TECH 'Silicon Mountain' drawing young tech minds to Colorado

TECH

'Silicon Mountain' drawing young tech minds to Colorado

Xinhua

06:56, July 01, 2019

Amazon.jpeg

(Photo: AP)

DENVER, the United States, June 30 (Xinhua) -- Last year, Amazon walked away from putting a headquarters and 50,000 jobs in Denver, capital of the US state of Colorado. Earlier this year, the retail titan said 3,500 jobs are coming soon to Colorado.

Amazon couldn't stay away long from America's emerging tech center, along with more and more IT companies who flock to the Rocky Mountain state each day.

"Denver is one of the fastest growing technology hubs in the country," said Scott Price, CEO of A-LIGN, a Tampa, Florida-based cybersecurity firm, who expanded this week into the Mile-High City.

"Some of the world's largest and most innovative tech brands - including Amazon and T-Mobile - are investing in the Denver area," said Price in a statement, whose 30 employees finished their first week of work Friday in a downtown business location.

GOOD CLIMATE

Last year, Seattle-based Amazon got wet feet and dropped plans to put a campus-sized second headquarters in Denver after local groups questioned the burden on the city's infrastructure.

But earlier this year, the e-commerce giant announced it cannot stay away - grabbing 98,000 square feet of space in a downtown office building for 400 immediate jobs that are opening, with 3,000 more on the horizon.

Local officials point to Denver's consistent ranking with US News and World Report as a "Top 3" city in America to live, based on quality of life, amenities, traffic, job opportunity and even the climate.

Another thing that makes the city business-friendly is the educated workforce. Only 25 percent of the national workforce has a bachelor's degree, compared to 41 percent in Denver, according to city business development statistics.

With droves of millennials coming to Denver to work and a citywide 2.9 percent unemployment rate, competition for talent is fierce.

HOTLY COMPETITIVE

"I've been trying to land a job for three months - it's a full time job," said University of Colorado graduate Ludvig Ragnarsson.

Ragnarsson, who graduated with an IT Master's Degree in May, has sent dozens of resumes to Denver tech companies, with no responses thus far.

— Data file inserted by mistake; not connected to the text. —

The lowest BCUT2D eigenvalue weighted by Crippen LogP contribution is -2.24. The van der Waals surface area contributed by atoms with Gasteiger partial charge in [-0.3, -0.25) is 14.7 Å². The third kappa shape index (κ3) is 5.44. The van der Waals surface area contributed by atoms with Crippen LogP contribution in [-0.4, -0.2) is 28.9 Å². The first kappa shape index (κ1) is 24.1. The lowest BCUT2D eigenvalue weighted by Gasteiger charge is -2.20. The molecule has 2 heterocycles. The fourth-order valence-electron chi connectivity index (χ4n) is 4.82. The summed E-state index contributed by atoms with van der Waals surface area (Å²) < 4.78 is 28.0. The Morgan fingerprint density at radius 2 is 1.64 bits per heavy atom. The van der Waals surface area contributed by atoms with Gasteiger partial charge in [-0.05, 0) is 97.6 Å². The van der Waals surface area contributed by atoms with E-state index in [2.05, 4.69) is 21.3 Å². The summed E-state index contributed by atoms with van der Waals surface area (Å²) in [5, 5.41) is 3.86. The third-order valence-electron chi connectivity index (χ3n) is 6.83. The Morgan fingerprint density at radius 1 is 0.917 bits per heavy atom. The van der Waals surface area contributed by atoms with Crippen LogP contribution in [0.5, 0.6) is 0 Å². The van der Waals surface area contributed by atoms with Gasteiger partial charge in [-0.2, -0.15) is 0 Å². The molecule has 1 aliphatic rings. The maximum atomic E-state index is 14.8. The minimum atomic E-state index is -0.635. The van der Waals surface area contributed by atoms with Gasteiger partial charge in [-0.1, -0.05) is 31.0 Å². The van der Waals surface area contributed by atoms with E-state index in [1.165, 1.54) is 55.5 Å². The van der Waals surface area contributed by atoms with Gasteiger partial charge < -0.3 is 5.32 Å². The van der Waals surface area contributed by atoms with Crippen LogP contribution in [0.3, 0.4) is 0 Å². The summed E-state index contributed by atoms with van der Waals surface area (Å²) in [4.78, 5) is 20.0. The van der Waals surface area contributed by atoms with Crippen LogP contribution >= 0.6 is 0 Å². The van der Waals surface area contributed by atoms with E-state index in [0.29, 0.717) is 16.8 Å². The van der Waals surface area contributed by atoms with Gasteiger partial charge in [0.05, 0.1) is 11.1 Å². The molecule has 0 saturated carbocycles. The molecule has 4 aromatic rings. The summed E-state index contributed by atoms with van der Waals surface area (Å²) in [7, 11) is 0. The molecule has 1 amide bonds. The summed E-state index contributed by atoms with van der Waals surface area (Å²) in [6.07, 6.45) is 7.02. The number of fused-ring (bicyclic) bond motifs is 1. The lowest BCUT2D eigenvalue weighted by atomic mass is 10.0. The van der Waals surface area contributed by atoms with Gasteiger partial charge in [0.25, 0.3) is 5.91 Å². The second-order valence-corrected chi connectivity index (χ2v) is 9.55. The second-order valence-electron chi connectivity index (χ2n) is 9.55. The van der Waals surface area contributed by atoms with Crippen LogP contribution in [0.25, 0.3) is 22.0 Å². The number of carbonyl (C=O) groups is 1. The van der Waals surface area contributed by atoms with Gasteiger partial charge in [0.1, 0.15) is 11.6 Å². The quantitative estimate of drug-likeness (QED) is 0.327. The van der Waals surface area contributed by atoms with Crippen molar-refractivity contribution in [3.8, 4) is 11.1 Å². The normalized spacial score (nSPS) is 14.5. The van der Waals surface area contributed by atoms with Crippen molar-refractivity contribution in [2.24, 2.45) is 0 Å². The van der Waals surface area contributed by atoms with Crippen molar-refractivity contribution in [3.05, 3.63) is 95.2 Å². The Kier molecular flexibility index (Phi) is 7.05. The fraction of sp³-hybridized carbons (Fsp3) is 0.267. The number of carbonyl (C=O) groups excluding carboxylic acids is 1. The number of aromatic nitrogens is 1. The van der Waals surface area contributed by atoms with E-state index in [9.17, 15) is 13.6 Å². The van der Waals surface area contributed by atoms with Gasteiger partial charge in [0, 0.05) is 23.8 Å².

"I will keep plugging away until I land a job," the native of Stockholm, Sweden told Xinhua.

"Denver is such a hot, growing market that I'm confident I will get a good position with an up and coming company," he told Xinhua.

America's tech sector is expanding so fast that tech jobs are expected to grow 13.1 percent by 2026, compared to 10.7 percent for US employment overall.

The tech industry had an estimated 1.8-trillion-US-dollar economic impact in 2018, contributing around 10 percent to direct economic value of the US economy. Colorado added more than 7,000 tech jobs in 2018, a 2.5 percent year-over-year increase.

The Colorado Technology Association (CTI) lit up Twitter in June with announcements of more tech interest in Denver and its "Smart City Symposium" in August, another tech event geared toward the rising Silicon Mountain.

Frannie Matthews, president and CEO of CTI, told the media that with Denver's laid-back environment, the tech community is "very productive" and growing exponentially.

CTI and state business leaders point to a 2018 study released by CompTIA that named three Colorado cities - Denver, Boulder and Colorado Springs - "Top 20 tech towns in the US."

The report by the trade association for the IT industry that studied US metro areas with at least 250,000 people said Denver had 50,897 IT job postings between August 2017 and July 2018, with a median IT salary at 90,958 dollars.

CompTIA's study ranked cities based on quality of life for tech workers, salaries, job availability, job growth and cost of living.

ATTRACTIVE WORKPLACE

"There is no question of the attraction of Colorado, due to the mountains and amazing climate, for tech-savvy millennials," said Jacob Ferrier, a software design consultant based in Denver.

Ferrier, 35, who graduated from Colorado State University, is a freelance software designer whose services are in constant demand.

"In the Denver market, I have more work than I can possibly handle," he told Xinhua.

"I have friends who work in Silicon Valley during the week, but live in Denver and fly back here on the weekends because this area is much more affordable and has better amenities," Ferrier added.

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